Internal & External Tools To Honor Your Attention: 3 Techniques For Maintaining Awareness In A Media Rich World

More than two decades since Google organized information according to its popularity, we've seen social media change our experiences online from an information gathering exercise to social entertainment. Now that many of us carry smartphones, we have 24/7 access to that entertainment. Here are three steps to take if you are struggling to pull yourself away from the latest funny video or disturbing news-bite.
Pete Dunlap is the Founder of Digital Detangler and helps to improve digital productivity and mental health through transformed digital environments.
Pete Dunlap is the Founder of Digital Detangler and helps to improve digital productivity and mental health through transformed digital environments.

This article explores three strategies to become more aware of your own browsing behavior and to pull yourself out of the social entertainment tunnel.

You might also want to read about phone-induced anxiety.

Be Aware: How To Rewire Your Browsing Behavior

1. Focus On Time Spent With Technology

We now spend more time with our technology that we spend sleeping, so if you want to become more…well, anything, looking at where your time goes when you are connected to the Internet is an obvious starting point.

Internal Practice

Grab a pen and pad the next time you go online. Before you start browsing, write out what you’re about to do, for example, buying a new sweater or searching for a new job. As you complete that intention, mark through it on your pad, and write out your next intention. In the same way that we often pull our minds back to our meditation practice, you may see a similar pattern in your browsing behavior. With time and awareness, you should start to see some improvement.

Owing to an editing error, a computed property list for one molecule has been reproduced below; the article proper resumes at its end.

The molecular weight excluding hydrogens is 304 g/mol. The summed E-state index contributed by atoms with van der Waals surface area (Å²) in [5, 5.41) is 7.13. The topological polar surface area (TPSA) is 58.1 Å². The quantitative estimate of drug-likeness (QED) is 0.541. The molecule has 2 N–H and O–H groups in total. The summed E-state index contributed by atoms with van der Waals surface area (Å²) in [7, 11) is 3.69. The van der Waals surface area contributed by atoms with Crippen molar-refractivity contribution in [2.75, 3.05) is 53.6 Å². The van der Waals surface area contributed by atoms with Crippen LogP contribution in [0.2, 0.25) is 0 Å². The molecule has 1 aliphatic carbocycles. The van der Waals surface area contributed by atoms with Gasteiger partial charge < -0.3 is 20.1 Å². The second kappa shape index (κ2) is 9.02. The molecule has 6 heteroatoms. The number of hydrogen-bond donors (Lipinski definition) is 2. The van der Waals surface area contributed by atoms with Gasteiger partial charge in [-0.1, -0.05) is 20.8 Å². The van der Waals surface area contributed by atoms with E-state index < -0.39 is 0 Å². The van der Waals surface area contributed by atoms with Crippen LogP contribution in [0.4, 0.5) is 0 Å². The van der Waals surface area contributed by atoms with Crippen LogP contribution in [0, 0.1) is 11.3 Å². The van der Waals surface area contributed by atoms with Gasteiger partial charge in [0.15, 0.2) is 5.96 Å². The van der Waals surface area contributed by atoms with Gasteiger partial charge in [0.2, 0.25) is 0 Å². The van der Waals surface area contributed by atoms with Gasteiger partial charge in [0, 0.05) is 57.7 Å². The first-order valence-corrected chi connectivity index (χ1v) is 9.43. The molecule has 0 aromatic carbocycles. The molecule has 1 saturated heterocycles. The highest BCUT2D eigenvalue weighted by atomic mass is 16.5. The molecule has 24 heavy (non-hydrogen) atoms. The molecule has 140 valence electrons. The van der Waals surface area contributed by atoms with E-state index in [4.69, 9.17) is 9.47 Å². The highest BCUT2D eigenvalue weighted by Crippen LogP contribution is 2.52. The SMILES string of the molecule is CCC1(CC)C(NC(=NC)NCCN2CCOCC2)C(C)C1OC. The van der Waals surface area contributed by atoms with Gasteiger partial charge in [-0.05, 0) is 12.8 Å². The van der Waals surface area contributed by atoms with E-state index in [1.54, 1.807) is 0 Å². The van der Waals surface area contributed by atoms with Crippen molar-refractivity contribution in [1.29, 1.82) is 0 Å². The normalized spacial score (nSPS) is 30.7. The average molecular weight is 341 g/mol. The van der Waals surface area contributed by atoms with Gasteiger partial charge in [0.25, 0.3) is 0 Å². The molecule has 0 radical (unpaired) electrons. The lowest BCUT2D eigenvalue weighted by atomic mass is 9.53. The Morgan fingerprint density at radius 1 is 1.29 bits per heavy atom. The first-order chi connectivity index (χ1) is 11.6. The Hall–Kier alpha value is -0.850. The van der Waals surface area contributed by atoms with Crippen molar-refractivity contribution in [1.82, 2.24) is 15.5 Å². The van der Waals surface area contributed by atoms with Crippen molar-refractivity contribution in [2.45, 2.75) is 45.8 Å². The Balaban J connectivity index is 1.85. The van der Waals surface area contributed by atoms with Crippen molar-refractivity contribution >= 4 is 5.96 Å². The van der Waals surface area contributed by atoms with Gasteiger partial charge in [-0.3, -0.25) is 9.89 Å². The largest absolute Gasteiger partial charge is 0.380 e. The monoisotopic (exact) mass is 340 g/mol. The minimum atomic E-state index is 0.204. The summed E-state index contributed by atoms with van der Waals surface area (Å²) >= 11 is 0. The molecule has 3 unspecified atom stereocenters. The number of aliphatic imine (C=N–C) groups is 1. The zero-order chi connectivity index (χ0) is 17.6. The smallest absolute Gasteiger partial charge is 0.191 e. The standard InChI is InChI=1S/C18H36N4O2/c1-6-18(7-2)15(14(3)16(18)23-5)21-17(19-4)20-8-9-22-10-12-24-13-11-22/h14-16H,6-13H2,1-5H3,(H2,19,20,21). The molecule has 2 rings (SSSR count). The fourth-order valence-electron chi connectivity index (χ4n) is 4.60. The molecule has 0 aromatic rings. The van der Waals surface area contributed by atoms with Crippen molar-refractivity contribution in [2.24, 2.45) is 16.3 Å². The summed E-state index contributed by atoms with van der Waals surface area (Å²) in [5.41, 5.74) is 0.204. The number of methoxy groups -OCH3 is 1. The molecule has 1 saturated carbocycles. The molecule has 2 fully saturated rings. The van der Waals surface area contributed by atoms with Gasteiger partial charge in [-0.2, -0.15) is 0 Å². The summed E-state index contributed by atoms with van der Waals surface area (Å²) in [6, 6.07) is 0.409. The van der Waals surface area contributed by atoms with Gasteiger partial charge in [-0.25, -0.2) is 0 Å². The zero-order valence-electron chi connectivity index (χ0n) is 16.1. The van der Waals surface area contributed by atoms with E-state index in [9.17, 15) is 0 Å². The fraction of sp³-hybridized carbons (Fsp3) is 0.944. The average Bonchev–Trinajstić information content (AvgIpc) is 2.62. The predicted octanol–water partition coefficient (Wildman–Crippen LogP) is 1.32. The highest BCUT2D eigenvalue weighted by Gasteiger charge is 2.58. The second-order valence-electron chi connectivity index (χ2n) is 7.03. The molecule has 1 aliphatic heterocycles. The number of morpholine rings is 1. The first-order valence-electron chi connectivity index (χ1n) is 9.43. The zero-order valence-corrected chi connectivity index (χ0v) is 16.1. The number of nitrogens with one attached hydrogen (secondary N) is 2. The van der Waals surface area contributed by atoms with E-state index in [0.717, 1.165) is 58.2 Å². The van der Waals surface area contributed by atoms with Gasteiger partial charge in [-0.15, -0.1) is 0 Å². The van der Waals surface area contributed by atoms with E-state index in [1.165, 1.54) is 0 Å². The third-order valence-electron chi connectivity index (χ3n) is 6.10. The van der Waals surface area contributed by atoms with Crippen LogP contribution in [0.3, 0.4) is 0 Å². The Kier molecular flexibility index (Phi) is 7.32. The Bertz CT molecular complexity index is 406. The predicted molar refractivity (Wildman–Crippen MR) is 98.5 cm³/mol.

External Practice

Install a time-tracking digital tool to keep tabs on where your time goes when you log on. While these kinds of tools works on most platforms, be sure to look at your Digital Wellbeing (Android) or Screentime (iOS) data as well. It may make sense to start setting daily limits on (or even removing) apps that are distracting you during your day.

Practice mindfulness with this guided meditation by Pete Dunlap. During the meditation, there will be disruptive technology sounds. These disruptions allow you to practice responding mindfully to situations that regularly arise and cause you to hit the panic button.

  1. Digital Wellness: Calmness is Strength Pete Dunlap 9:15

2. Consume Less Content

Our brains process imagery 60,000 times faster than we process text, so you’ll be forgiven for clicking another junk link to enlarge something or shrink something else. By consciously taking in less content, particularly low-quality content, we make more space for our best selves to emerge.

Internal Practice